Effect of Green Tea and Its Polyphenols On the Lifespan of Model Organisms: A Systematic Review
Green tea contains phenolic compounds such as catechins and theanine that are known to exert positive effects to health in various organisms. The aim of this review is to determine the effect of green tea on the lifespan on healthy model organisms. PubMed and Scopus databases systematically searched according to predefined eligibility criteria by three reviewers. The initial 400 titles were screened for duplicates. After exclusion of duplicates, review papers, human studies, in vitro studies and studies using unhealthy organisms, a total of 29 research articles were assessed. The articles selected reported on models namely Caenorhabditis elegans (n=9), rodents (mice and rats, n = 8), Drosophila
melanogaster (n = 11) and African honeybees (n = 1). In most studies, green tea extracts and catechins significantly increased the mean and median lifespan of the organisms. Generally, discrepancies of results within the same model organism were due to differences in the species, gender, sample size and experimental conditions used. The reviewed studies presented evidence that green tea and its constituents influence the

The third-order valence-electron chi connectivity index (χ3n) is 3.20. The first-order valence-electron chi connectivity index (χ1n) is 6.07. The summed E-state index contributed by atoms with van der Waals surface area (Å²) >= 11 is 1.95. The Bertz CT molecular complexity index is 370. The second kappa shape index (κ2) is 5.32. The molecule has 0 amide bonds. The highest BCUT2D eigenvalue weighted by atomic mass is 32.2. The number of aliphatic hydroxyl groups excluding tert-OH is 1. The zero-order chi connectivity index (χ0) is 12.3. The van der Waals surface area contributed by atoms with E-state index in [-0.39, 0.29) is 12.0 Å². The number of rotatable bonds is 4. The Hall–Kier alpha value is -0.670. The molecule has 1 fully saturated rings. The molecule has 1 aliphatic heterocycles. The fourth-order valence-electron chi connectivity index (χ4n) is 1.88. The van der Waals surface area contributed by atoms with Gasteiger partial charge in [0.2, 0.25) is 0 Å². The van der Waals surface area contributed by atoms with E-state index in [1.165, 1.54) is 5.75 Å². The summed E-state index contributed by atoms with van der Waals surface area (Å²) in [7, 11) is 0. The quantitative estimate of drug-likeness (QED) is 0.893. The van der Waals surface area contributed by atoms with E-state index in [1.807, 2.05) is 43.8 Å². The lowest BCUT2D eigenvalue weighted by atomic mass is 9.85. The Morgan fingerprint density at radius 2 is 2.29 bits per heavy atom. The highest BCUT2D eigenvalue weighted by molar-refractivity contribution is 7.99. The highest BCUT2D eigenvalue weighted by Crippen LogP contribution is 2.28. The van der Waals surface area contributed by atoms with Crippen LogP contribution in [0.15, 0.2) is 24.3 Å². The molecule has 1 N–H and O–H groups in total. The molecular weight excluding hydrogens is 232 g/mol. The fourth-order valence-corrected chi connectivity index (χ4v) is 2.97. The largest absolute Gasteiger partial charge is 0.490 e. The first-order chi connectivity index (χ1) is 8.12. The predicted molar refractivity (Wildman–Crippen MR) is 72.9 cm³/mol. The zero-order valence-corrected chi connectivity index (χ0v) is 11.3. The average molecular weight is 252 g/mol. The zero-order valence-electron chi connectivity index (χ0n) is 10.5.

lifespan of different healthy organisms. The effects of green tea are attributed to multiple components present in the tea. This is supported by various findings that reported modulation of lifespan when whole green tea extracts and isolated compounds were used.